Alia

Imagine you have a best friend who you trust completely. You know this person has your back in every situation and you ask for their advice in every situation imaginable. Over time, things begin to change. They seem a bit less friendly every day until finally, by the end, they’re more or less yelling at you that you’re a horrible person and you’re screwing everything up. Even if you realize they’re being unreasonable, it still hurts.

Now imagine that there is no way to shut this person out of your life. They are with you 24/7. A constant stream of negativity surges around you. That is depression: my mind appears to have betrayed me. I hate it and I cannot control it. I can learn coping techniques and receive treatment, but there is no eliminating it permanently.

We often know when we are being unreasonable and we feel guilty, but we cannot help it. A piece of each of our minds has fractured off and become so corrupt that it is nearly unrecognizable. Containing and quieting this corrupted piece often takes up so much energy that we cannot do much else. Showering, buying groceries, and doing laundry can become chores that take a full day simply because we have no energy left.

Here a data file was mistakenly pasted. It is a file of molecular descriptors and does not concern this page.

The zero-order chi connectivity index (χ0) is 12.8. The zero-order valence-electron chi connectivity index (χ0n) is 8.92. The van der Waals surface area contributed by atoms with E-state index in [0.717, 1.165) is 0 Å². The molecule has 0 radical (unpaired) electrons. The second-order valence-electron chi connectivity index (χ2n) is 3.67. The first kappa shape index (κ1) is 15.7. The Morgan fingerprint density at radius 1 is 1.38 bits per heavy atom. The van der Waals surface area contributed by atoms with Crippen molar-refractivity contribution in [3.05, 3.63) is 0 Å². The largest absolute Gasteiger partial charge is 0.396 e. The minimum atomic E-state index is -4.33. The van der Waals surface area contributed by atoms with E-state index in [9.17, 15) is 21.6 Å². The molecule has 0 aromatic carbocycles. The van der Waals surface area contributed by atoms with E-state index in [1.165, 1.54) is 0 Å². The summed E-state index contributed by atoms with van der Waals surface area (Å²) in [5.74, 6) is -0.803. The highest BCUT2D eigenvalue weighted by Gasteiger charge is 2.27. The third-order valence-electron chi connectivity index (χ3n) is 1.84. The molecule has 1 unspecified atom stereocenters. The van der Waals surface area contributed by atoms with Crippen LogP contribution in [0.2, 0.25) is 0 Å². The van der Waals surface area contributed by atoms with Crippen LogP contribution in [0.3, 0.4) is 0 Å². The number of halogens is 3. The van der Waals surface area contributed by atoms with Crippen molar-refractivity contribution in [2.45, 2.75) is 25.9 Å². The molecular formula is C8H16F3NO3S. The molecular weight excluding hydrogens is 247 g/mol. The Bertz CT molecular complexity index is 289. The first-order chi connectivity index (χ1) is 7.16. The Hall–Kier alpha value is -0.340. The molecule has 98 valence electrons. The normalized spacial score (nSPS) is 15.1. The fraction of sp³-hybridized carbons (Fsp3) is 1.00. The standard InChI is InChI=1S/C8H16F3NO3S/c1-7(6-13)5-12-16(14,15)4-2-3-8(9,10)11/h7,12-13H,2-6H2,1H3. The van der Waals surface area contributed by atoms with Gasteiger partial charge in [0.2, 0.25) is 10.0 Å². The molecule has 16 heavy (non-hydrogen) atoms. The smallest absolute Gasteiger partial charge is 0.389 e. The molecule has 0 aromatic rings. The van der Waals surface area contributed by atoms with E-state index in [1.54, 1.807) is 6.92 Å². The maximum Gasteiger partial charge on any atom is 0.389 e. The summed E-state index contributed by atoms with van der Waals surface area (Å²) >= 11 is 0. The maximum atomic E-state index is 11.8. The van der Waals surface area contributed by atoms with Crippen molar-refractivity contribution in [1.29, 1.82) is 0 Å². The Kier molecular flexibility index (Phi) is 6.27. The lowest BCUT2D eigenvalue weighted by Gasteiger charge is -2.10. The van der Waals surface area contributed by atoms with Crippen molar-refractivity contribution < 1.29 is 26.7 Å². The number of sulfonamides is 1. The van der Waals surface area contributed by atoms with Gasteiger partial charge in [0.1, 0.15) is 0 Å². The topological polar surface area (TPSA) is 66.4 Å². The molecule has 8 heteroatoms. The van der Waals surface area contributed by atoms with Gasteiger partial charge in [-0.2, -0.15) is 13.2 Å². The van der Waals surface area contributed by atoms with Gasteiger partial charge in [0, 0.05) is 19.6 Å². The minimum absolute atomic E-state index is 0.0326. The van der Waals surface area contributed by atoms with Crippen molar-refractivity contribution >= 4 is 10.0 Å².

We know that people may find it frustrating to cope with a person who can only accomplish one task a day, but we guarantee it is much worse to be the person who can only accomplish one task a day. Frustration combines with guilt, anger, and sadness to create a mood indescribable. In this mood, anything that goes wrong is a disaster. Something insignificant like spilling a cup of water becomes a huge ordeal; instead of thinking “oops,” we will think, “I can’t even do one simple thing right.” It is easy to forget that these excessively negative thoughts are lies.

We cope as best we can, but there is only so much we can do. Sometimes, all we can do is survive.

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